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What's going on with the dollar?

by , 07 October 2015

The US Federal Reserve hasn't raised interest rates since June 2006. That's nine and a half years ago.

Last month, chairwoman of the Fed, Janet Yellen, announced the Federal Open Market Committee's decision to delay a rate hike once again due to worries about the global economic recovery.

So what does a weaker dollar mean?

Let's take a closer look…

The dollar fell as US jobs data came out poorer than hoped

On Friday, the US released its non-farm payrolls data for September. The market was hoping for an addition of 203,000 jobs, but the actual figure fell short at 142,000.

And to add to the bad news, the figure for August was revised downwards from 173,000 to 136,000. The number out of work remained at 5.1%.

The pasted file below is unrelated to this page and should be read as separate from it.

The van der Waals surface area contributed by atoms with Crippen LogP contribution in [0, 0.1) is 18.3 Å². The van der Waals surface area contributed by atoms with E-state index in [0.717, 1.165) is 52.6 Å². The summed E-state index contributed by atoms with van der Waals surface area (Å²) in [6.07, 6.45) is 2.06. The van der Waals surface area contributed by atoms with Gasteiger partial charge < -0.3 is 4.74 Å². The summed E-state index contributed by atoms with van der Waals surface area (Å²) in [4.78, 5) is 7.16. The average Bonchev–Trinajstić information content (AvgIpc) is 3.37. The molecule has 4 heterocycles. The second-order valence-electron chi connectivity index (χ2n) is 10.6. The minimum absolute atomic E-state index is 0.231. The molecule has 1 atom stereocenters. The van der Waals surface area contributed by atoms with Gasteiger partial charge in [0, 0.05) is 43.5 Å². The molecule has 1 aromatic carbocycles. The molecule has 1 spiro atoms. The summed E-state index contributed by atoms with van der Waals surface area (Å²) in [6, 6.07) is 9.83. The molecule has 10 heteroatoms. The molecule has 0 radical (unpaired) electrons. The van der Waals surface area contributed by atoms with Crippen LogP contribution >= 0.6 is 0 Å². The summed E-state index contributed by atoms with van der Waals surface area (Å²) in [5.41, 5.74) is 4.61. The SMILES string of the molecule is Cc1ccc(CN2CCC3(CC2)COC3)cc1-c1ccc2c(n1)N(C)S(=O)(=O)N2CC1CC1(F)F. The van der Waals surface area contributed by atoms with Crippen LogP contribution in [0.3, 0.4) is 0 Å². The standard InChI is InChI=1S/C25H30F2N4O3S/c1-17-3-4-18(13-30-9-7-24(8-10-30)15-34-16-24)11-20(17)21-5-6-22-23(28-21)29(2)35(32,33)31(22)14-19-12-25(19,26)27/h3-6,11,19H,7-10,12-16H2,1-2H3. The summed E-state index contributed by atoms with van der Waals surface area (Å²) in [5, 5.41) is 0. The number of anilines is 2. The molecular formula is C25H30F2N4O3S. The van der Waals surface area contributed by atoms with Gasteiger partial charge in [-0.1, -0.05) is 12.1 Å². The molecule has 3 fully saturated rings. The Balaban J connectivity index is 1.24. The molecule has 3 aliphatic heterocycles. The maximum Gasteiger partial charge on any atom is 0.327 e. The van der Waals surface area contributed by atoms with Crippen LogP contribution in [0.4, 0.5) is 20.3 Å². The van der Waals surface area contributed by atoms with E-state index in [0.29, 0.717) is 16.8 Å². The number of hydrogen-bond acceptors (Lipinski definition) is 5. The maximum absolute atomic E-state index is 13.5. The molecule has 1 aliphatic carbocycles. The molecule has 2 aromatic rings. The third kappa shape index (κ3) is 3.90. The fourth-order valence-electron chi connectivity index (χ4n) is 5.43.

It was a poor report, showing that for the first time in three years, payrolls haven’t grown by more than 150,000 for two months on the trot, John Stepek in Money Morning UK explains.

The result of Friday’s report is those expecting a rate hike in the US before the end of the year has fallen sharply. The vast majority believe it will be next year before this happens.

What a weaker dollar means

Stock markets took the news of interest rates staying at record lows in the US as good news, rallying higher. A weaker dollar also lead to a jump higher in commodities, like gold and oil.

The only thing to lose out was the US dollar.

Emerging markets benefitted. Our rand continues to feel the benefits of a weaker dollar after hitting a two week high today.

Commodity-driven markets and emerging markets could certainly be on course for a bit of reprieve, but it may be slow in commodities where supply outweighs demand,

So there you have it. What’s going on with the dollar.

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What's going on with the dollar?
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